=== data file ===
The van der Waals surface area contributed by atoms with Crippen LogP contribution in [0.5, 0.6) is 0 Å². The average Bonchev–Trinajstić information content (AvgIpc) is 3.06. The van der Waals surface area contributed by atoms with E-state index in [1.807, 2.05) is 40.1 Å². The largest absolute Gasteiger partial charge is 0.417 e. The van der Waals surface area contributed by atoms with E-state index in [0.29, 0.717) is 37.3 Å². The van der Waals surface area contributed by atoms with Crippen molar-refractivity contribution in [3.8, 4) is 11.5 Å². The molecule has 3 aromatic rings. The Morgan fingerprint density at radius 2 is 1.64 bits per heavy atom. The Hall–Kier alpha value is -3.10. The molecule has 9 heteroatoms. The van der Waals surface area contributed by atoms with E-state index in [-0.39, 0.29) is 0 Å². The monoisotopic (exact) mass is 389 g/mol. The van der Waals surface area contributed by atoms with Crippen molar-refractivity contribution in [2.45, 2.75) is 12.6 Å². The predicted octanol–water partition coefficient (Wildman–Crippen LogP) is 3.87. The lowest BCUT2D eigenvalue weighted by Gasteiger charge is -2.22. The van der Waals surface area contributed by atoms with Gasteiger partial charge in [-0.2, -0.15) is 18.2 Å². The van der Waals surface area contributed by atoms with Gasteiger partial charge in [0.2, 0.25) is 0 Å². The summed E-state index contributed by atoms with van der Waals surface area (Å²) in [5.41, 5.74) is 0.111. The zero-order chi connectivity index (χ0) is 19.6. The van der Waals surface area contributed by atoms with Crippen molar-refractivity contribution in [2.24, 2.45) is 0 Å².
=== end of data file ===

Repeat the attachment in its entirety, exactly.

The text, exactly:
The van der Waals surface area contributed by atoms with Crippen LogP contribution in [0.5, 0.6) is 0 Å². The average Bonchev–Trinajstić information content (AvgIpc) is 3.06. The van der Waals surface area contributed by atoms with E-state index in [1.807, 2.05) is 40.1 Å². The largest absolute Gasteiger partial charge is 0.417 e. The van der Waals surface area contributed by atoms with E-state index in [0.29, 0.717) is 37.3 Å². The van der Waals surface area contributed by atoms with Crippen molar-refractivity contribution in [3.8, 4) is 11.5 Å². The molecule has 3 aromatic rings. The Morgan fingerprint density at radius 2 is 1.64 bits per heavy atom. The Hall–Kier alpha value is -3.10. The molecule has 9 heteroatoms. The van der Waals surface area contributed by atoms with E-state index in [-0.39, 0.29) is 0 Å². The monoisotopic (exact) mass is 389 g/mol. The van der Waals surface area contributed by atoms with Crippen molar-refractivity contribution in [2.45, 2.75) is 12.6 Å². The predicted octanol–water partition coefficient (Wildman–Crippen LogP) is 3.87. The lowest BCUT2D eigenvalue weighted by Gasteiger charge is -2.22. The van der Waals surface area contributed by atoms with Gasteiger partial charge in [-0.2, -0.15) is 18.2 Å². The van der Waals surface area contributed by atoms with Gasteiger partial charge in [0.2, 0.25) is 0 Å². The summed E-state index contributed by atoms with van der Waals surface area (Å²) in [5.41, 5.74) is 0.111. The zero-order chi connectivity index (χ0) is 19.6. The van der Waals surface area contributed by atoms with Crippen molar-refractivity contribution in [2.24, 2.45) is 0 Å².